There'll be no more objectification. Look at this lovely picture of a baby giraffe instead. Photograph: Getty Images
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France’s burkini ban could not come at a worse time

Yet more legislation against veiled women can only further divide an already divided nation.

Since mayor of Cannes David Lisnard banned the full-body burkini from his town’s beaches, as many as 15 French resorts have followed suit. Arguments defending the bans fall into three main categories. First, it is about defending the French state’s secularism (laïcité). Second, that the costume represents a misogynistic doctrine that sees female bodies as shameful. And finally, that the burkini is cited as a threat to public order.

None of these arguments satisfactorily refute the claims of civil rights activists that the bans are fundamentally Islamophobic.

The niceties of laïcité

The Cannes decree explicitly invokes secular values. It prohibits anyone “not dressed in a fashion respectful of laïcité” from accessing public beaches. However, the French state has only banned “ostentatious” religious symbols in schools and for government employees as part of laïcité (the strict separation between the state and religious society). And in public spaces, laïcité claims to respect religious plurality. Indeed, the Laïcité Commission has tweeted that the ban, therefore, “cannot be based upon the principle of laïcité”.

While veils covering the entire face such as the burqa or niqab are illegal, this is not to protect laïcité; it is a security matter. The legal justification is that these clothes make it impossible to identify the person underneath – which is not the case for the burkini.

 

By falling back on laïcité to police Muslim women in this way, the Cannes authorities are fuelling the argument that “fundamentalist secularism” has become a means of excluding Muslims from French society.

Colonial attitudes

Others, such as Laurence Rossignol, the minister for women’s rights, hold that the burkini represents a “profoundly archaic view of a woman’s place in society”, disregarding Muslim women who claim to wear their burkini voluntarily.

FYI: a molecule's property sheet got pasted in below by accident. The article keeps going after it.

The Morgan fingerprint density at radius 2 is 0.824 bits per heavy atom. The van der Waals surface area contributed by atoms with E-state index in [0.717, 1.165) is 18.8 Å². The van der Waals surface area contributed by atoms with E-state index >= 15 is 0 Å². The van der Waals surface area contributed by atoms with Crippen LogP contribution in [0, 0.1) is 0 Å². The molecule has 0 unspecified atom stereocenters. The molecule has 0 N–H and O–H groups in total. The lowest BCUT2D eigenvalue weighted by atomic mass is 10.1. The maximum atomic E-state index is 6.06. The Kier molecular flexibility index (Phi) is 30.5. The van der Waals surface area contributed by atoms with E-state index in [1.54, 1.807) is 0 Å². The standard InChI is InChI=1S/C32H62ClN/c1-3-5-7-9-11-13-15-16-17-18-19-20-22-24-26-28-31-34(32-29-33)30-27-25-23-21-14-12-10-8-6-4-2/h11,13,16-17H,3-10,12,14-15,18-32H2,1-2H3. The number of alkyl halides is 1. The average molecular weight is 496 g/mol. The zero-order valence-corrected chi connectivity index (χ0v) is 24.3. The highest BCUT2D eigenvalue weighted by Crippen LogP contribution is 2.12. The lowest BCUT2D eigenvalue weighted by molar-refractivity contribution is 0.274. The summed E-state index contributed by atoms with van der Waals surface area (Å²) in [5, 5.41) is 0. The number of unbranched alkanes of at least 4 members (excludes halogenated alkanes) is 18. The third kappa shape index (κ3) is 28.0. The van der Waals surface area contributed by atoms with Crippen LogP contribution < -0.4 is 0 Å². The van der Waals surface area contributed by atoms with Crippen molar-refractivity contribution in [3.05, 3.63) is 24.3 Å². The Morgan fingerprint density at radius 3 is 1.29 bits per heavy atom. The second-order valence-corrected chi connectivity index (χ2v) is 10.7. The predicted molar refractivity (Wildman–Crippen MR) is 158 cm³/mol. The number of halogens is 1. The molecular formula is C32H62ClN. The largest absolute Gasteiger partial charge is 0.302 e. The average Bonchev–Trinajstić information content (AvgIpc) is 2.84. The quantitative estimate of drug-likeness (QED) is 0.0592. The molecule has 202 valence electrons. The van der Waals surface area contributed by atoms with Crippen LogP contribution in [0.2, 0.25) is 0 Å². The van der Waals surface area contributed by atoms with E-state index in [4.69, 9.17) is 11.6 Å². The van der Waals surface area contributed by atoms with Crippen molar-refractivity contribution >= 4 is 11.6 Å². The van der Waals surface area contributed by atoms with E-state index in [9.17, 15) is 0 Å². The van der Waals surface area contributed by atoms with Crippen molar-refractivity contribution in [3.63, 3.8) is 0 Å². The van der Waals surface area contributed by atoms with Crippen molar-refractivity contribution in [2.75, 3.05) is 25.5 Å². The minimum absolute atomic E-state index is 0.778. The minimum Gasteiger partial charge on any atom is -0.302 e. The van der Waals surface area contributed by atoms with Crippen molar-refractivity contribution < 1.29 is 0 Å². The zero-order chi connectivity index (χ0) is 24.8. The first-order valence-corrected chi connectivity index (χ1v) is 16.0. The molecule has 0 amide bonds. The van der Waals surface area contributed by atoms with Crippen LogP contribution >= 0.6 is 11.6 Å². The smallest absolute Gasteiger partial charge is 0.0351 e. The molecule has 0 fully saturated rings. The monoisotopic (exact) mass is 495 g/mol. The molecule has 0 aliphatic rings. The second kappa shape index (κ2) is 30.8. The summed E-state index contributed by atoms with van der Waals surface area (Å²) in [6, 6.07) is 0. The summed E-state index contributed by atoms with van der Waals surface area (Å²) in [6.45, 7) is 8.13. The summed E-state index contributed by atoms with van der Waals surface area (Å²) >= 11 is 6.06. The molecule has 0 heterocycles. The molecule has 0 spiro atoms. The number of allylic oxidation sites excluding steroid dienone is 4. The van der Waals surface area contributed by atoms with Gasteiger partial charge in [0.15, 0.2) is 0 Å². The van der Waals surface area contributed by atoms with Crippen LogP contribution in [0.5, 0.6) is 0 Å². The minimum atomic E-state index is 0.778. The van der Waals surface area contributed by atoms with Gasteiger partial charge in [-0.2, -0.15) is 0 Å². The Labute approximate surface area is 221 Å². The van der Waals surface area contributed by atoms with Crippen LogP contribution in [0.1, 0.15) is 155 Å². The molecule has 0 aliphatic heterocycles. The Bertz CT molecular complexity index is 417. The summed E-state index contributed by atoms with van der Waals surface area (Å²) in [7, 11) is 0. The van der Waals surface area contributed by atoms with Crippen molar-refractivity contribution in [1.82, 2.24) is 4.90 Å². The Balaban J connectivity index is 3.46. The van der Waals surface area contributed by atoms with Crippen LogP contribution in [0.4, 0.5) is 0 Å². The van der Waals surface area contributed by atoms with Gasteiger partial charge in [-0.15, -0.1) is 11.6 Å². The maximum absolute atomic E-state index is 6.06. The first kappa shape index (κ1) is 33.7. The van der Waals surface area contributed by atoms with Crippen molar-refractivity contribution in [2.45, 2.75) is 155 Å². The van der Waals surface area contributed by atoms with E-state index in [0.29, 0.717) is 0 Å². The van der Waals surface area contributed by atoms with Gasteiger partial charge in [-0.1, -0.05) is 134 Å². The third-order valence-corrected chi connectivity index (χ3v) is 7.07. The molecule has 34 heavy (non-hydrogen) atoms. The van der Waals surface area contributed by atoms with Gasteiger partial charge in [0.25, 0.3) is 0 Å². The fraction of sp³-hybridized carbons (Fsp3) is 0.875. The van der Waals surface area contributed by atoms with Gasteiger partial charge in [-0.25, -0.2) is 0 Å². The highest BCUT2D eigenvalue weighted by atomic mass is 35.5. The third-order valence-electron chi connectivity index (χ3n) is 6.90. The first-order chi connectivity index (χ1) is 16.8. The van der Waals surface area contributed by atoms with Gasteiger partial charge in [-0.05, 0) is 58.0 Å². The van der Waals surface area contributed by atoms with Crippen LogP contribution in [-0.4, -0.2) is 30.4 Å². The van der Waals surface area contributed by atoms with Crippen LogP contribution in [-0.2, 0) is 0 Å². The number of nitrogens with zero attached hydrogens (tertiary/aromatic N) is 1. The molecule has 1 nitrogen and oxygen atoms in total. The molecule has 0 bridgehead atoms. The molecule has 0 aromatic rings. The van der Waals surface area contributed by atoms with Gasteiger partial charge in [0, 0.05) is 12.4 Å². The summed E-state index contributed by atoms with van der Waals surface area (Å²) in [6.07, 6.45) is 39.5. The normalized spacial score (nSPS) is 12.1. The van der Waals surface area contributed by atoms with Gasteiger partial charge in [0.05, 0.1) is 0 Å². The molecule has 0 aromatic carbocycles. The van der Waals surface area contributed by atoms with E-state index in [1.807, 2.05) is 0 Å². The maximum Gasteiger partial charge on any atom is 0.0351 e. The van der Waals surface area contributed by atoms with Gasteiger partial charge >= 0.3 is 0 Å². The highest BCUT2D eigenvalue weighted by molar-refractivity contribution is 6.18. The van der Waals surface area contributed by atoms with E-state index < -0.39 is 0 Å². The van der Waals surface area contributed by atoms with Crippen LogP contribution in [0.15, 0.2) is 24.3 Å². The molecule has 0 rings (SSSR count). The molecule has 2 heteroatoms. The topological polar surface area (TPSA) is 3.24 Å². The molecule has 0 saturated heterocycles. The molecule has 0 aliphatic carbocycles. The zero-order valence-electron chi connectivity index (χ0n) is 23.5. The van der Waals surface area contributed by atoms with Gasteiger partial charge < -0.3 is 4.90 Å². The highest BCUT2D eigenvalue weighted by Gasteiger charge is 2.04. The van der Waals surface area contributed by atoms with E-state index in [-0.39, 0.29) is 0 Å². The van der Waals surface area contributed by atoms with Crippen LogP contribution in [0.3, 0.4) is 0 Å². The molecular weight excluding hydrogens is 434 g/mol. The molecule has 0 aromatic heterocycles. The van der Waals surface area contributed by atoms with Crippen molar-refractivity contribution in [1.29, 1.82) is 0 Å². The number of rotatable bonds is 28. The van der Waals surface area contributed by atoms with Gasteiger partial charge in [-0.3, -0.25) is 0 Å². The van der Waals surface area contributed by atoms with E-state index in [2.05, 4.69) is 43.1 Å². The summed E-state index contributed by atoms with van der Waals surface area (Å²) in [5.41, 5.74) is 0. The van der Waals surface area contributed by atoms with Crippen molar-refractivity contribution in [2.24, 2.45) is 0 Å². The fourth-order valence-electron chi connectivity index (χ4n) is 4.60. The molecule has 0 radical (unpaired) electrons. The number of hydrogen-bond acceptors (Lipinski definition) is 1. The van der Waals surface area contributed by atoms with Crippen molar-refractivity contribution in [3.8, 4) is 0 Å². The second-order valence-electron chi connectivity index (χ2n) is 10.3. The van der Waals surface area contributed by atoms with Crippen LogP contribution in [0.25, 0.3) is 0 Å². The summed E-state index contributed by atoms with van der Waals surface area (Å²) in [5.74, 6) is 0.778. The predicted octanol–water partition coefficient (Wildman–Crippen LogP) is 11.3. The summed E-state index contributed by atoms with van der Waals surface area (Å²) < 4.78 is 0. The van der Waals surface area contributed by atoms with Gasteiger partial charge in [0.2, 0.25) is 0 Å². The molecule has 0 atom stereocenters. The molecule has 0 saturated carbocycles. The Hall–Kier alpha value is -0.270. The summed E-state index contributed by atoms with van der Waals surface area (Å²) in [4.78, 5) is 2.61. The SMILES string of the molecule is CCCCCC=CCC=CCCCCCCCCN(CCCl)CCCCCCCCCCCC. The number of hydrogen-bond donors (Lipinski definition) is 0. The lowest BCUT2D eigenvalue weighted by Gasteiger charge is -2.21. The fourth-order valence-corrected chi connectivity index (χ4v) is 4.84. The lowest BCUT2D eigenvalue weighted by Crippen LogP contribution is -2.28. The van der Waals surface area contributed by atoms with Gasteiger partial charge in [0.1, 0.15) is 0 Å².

This typifies an enduring colonial attitude among many non-Muslim French politicians, who feel entitled to dictate to Muslim women what is in their best interests. Rossignol has in the past compared women who wear headscarves through choice to American “negroes” who supported slavery.

Far from supporting women’s rights, banning the burkini will only leave the women who wear it feeling persecuted. Even those with no choice in the matter are not helped by the ban. This legal measure does nothing to challenge patriarchal authority over female bodies in the home. Instead, it further restricts the lives of veiled women by replacing it with state authority in public.

Open Islamophobia

Supporters of the ban have also claimed that, with racial tensions high after recent terrorist attacks, it is provocative to wear this form of Muslim clothing. Such an argument was made by Pierre-Ange Vivoni, mayor of Sisco in Corsica, when he banned the burkini in his commune. Early reports suggested a violent clash between local residents and non-locals of Moroccan origin was triggered when strangers photographed a burkini-wearing woman in the latter group, which angered her male companions. Vivoni claimed that banning the costume protected the security of local people, including those of North African descent.

Those reports have transpired to be false: none of the women in question were even wearing a burkini at the time of the incident. Nonetheless, the ban has stood in Sisco and elsewhere.

To be “provoked” by the burkini is to be provoked by the visibility of Muslims. Banning it on this basis punishes Muslim women for other people’s prejudice. It also disregards the burkini’s potential to promote social cohesion by giving veiled women access to the same spaces as their non-Muslim compatriots.

Appeals to public order have, occasionally, been openly Islamophobic. Thierry Migoule, head of municipal services in Cannes, claimed that the burkini “refers to an allegiance to terrorist movements”, conveniently ignoring the Muslim victims of recent attacks. Barely a month after Muslims paying their respects to friends and family killed in Nice were racially abused, such comments are both distasteful and irresponsible.

Increased divisions

Feiza Ben Mohammed, spokesperson for the Federation of Southern Muslims, fears that stigmatising Muslims in this way will play into the hands of IS recruiters. That fear seems well-founded: researchers cite a sense of exclusion as a factor behind the radicalisation of a minority of French Muslims. Measures like this can only exacerbate that problem. Indeed, provoking repressive measures against European Muslims to cultivate such a sentiment is part of the IS strategy.

Meanwhile, the day after the incident in Sisco, riot police were needed in nearby Bastia to prevent a 200-strong crowd chanting “this is our home” from entering a neighbourhood with many residents of North African descent. Given the recent warning from France’s head of internal security of the risk of a confrontation between “the extreme right and the Muslim world”, such scenes are equally concerning.

Now more than ever, France needs unity. Yet more legislation against veiled women can only further divide an already divided nation.

The Conversation

Fraser McQueen, PhD Candidate, University of Stirling

This article was originally published on The Conversation. Read the original article.